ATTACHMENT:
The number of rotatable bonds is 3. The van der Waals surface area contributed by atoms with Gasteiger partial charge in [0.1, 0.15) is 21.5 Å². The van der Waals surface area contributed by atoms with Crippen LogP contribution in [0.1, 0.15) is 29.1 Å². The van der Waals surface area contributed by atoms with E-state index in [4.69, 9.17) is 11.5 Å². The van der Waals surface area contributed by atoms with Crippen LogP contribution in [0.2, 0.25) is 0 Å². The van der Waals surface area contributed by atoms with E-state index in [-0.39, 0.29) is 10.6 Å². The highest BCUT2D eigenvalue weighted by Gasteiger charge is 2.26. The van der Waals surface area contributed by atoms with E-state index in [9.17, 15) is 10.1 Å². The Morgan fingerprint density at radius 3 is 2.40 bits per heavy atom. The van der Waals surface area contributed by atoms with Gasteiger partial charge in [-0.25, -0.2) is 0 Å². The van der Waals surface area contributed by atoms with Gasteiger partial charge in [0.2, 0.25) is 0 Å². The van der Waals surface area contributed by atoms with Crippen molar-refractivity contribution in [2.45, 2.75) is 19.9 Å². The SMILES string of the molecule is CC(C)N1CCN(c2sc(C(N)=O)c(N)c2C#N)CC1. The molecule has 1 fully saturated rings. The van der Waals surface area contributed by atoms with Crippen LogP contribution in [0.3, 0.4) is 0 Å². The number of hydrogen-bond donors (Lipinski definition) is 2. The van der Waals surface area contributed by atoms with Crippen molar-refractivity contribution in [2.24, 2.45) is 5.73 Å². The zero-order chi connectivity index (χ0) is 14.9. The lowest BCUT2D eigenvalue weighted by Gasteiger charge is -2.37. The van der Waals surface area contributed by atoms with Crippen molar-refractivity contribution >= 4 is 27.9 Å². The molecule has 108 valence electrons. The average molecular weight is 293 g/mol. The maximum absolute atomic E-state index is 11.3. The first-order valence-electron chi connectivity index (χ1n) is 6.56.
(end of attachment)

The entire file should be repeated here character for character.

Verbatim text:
The number of rotatable bonds is 3. The van der Waals surface area contributed by atoms with Gasteiger partial charge in [0.1, 0.15) is 21.5 Å². The van der Waals surface area contributed by atoms with Crippen LogP contribution in [0.1, 0.15) is 29.1 Å². The van der Waals surface area contributed by atoms with E-state index in [4.69, 9.17) is 11.5 Å². The van der Waals surface area contributed by atoms with Crippen LogP contribution in [0.2, 0.25) is 0 Å². The van der Waals surface area contributed by atoms with E-state index in [-0.39, 0.29) is 10.6 Å². The highest BCUT2D eigenvalue weighted by Gasteiger charge is 2.26. The van der Waals surface area contributed by atoms with E-state index in [9.17, 15) is 10.1 Å². The Morgan fingerprint density at radius 3 is 2.40 bits per heavy atom. The van der Waals surface area contributed by atoms with Gasteiger partial charge in [-0.25, -0.2) is 0 Å². The van der Waals surface area contributed by atoms with Gasteiger partial charge in [0.2, 0.25) is 0 Å². The van der Waals surface area contributed by atoms with Crippen molar-refractivity contribution in [2.45, 2.75) is 19.9 Å². The SMILES string of the molecule is CC(C)N1CCN(c2sc(C(N)=O)c(N)c2C#N)CC1. The molecule has 1 fully saturated rings. The van der Waals surface area contributed by atoms with Crippen LogP contribution in [0.3, 0.4) is 0 Å². The number of hydrogen-bond donors (Lipinski definition) is 2. The van der Waals surface area contributed by atoms with Crippen molar-refractivity contribution in [2.24, 2.45) is 5.73 Å². The zero-order chi connectivity index (χ0) is 14.9. The lowest BCUT2D eigenvalue weighted by Gasteiger charge is -2.37. The van der Waals surface area contributed by atoms with Crippen molar-refractivity contribution >= 4 is 27.9 Å². The molecule has 108 valence electrons. The average molecular weight is 293 g/mol. The maximum absolute atomic E-state index is 11.3. The first-order valence-electron chi connectivity index (χ1n) is 6.56.